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Kingdom: The Prophesied King Arrives (Matthew 4:12-17)

by | Jun 13, 2022 | Kingdom, Scripture, Theology/Apologetics

(The 3rd post in a series. Search the archives for “Kingdom)


Matthew 4:12-17 introduces us to Jesus’ first mention of the Kingdom of Heaven.

Now when he heard that John had been arrested, he withdrew into Galilee. And leaving Nazareth he went and lived in Capernaum by the sea, in the territory of Zebulun and Naphtali, so that what was spoken by the prophet Isaiah might be fulfilled:

“The land of Zebulun and the land of Naphtali,
    the way of the sea, beyond the Jordan, Galilee of the Gentiles—
the people dwelling in darkness
    have seen a great light,
and for those dwelling in the region and shadow of death,
    on them a light has dawned.”

From that time Jesus began to preach, saying, “Repent, for the kingdom of heaven is at hand.”


Matthew 4:12-17


Clearly, Jesus’ first mention of the Kingdom of Heaven is in the last verse of the passage shown. I’ve included more than His statement about the Kingdom for the sake of context.

Another thing you may have picked up on already (because you’re smart that way and you read the previous post in this series, right?) is that Jesus’ first proclamation of the Kingdom is word for word the same as that of His forerunner, John the Baptizer.

It makes sense given that John, and here Jesus, are the first legitimate messengers from God since Malachi last spoke, 400 years earlier. And what he said then resonates with John and Jesus’ messages in a way that feels that God didn’t miss a beat in what He was doing, in spite of the 400 year “silence”…

“Behold, I will send you Elijah the prophet before the great and awesome day of the LORD comes. And he will turn the hearts of fathers to their children and the hearts of children to their fathers, lest I come and strike the land with a decree of utter destruction.” ~ Malachi 4:5-6

When John appeared on the scene the Jewish people were waiting for this prophesied Elijah character to show up. They had been for a long time. John was the man. We find this to be the case from other New Testament passages…

  • Jesus says John is the expected Elijah figure (Matthew 11:13-14)

  • The angel Gabriel tells John’s father, Zechariah that his son will be a “forerunner before Him in the spirit and power of Elijah.” (Luke 1:17)


✔️ Micah said the next thing the people should expect was Elijah/John.

✔️ 400 years passed.

✔️ John came, preaching to prepare the way for the Messiah. His message was “Repent, for the Kingdom of Heaven is at hand.”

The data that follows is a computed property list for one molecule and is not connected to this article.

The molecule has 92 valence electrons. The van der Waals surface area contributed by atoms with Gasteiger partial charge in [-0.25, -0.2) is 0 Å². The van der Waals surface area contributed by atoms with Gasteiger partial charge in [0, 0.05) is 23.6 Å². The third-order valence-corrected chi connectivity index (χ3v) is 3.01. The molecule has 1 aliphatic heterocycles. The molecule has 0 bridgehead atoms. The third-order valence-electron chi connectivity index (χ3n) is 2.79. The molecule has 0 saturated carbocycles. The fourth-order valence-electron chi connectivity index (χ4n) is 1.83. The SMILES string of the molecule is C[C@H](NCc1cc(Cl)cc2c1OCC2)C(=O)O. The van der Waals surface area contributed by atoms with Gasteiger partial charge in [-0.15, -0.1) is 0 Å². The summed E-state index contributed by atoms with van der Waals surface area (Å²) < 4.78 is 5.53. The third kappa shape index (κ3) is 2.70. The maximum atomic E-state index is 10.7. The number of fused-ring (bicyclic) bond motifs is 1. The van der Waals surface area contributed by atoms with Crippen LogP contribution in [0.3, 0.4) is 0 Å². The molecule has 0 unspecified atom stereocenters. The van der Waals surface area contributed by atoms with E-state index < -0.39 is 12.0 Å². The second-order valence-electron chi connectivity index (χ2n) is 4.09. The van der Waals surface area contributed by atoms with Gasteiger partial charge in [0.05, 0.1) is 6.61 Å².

✔️ Then John was arrested by Herod (the Rome-appointed King over Israel at the time).

✔️ Jesus heard the news and “withdrew into Galilee,” to a town called Capernaum, in the territory of Zebulun and Naphtali (two of the 12 tribes of Israel). Matthew tells us that Jesus’s actions fulfilled another Messianic prophecy found in Isaiah chapter 9, is quoted at the beginning of the passage we’re considering in this post.

✔️ Jesus began preaching the exact same message John had been preaching.

It seems to me Jesus is picking up where John left off by reiterating the same message. The consistency not only lends legitimacy to John’s message, it also connects the two of them in a way that their fellow Jews would recognize as a possible (hoped for) fulfillment of the Messianic prophecies they knew so well.

John the Baptist (1)

In this study, we see...

  • Jesus took up with the Kingdom message right where John left off (before he was jailed).

This is not a massively significant thing to us in our day, but for the Jews of their day it would be massive.

For those who noticed not only the consistency of their messages but also the close connection of the two in time and geographical location, anticipation would be high. They would be wondering if the long awaited Messiah had just arrived.

Looking back with our 21st-century lenses, we are able to say, “Yes. Yes, He did just arrive.”

  •  This “kingdom” message is not a small thing. It was talked about by the prophets for hundreds of years.

The placement of Micah’s prophecy tells us that the next thing for Israel (God’s “kingdom” people up to that time) was the one who would prepare the way for God’s righteous Messiah.

When he (John) arrived, the future hope of Israel would become reality. God’s plan would shift into high gear, so to speak.

  • Micah (and John) make it clear that the inaugeration of this kingdom era would bring judgment with it.

Don’t miss the “great and awesome day of the LORD” reference in Micah. That kind of language always pointed the Jewish mind of their day to a coming judgment.

John said the same thing when he preached “Repent, for the Kingdom of Heaven is at hand.”

Jesus did the same.

Yes, the Messiah was near… but so was judgment. Those hearing their words would receive one or the other, depending on one thing — their repentance (or lack thereof).

We’ll discover more as we move forward.


Kingdom Insights (cumulative list)

The Kingdom of heaven/God was long anticipated by the Jewish people (and others)

Entrance into the Kingdom requires repentance

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